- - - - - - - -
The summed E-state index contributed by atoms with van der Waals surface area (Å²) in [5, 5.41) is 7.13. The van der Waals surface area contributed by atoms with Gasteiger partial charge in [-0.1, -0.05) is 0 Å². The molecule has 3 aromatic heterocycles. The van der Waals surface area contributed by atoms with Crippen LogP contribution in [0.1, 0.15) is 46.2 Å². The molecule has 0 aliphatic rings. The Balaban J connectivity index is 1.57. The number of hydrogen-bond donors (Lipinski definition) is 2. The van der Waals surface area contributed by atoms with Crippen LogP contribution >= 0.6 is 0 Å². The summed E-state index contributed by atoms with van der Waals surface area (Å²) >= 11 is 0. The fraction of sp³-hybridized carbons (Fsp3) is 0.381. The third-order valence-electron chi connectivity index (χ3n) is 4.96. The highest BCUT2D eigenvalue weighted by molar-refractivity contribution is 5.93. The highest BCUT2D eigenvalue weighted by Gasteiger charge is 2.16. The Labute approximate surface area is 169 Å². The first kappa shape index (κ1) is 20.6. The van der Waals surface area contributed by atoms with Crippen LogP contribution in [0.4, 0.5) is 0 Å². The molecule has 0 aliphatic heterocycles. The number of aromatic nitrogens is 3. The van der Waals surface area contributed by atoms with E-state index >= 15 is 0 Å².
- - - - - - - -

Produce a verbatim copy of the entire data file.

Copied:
The summed E-state index contributed by atoms with van der Waals surface area (Å²) in [5, 5.41) is 7.13. The van der Waals surface area contributed by atoms with Gasteiger partial charge in [-0.1, -0.05) is 0 Å². The molecule has 3 aromatic heterocycles. The van der Waals surface area contributed by atoms with Crippen LogP contribution in [0.1, 0.15) is 46.2 Å². The molecule has 0 aliphatic rings. The Balaban J connectivity index is 1.57. The number of hydrogen-bond donors (Lipinski definition) is 2. The van der Waals surface area contributed by atoms with Crippen LogP contribution >= 0.6 is 0 Å². The summed E-state index contributed by atoms with van der Waals surface area (Å²) >= 11 is 0. The fraction of sp³-hybridized carbons (Fsp3) is 0.381. The third-order valence-electron chi connectivity index (χ3n) is 4.96. The highest BCUT2D eigenvalue weighted by molar-refractivity contribution is 5.93. The highest BCUT2D eigenvalue weighted by Gasteiger charge is 2.16. The Labute approximate surface area is 169 Å². The first kappa shape index (κ1) is 20.6. The van der Waals surface area contributed by atoms with Crippen LogP contribution in [0.4, 0.5) is 0 Å². The molecule has 0 aliphatic heterocycles. The number of aromatic nitrogens is 3. The van der Waals surface area contributed by atoms with E-state index >= 15 is 0 Å².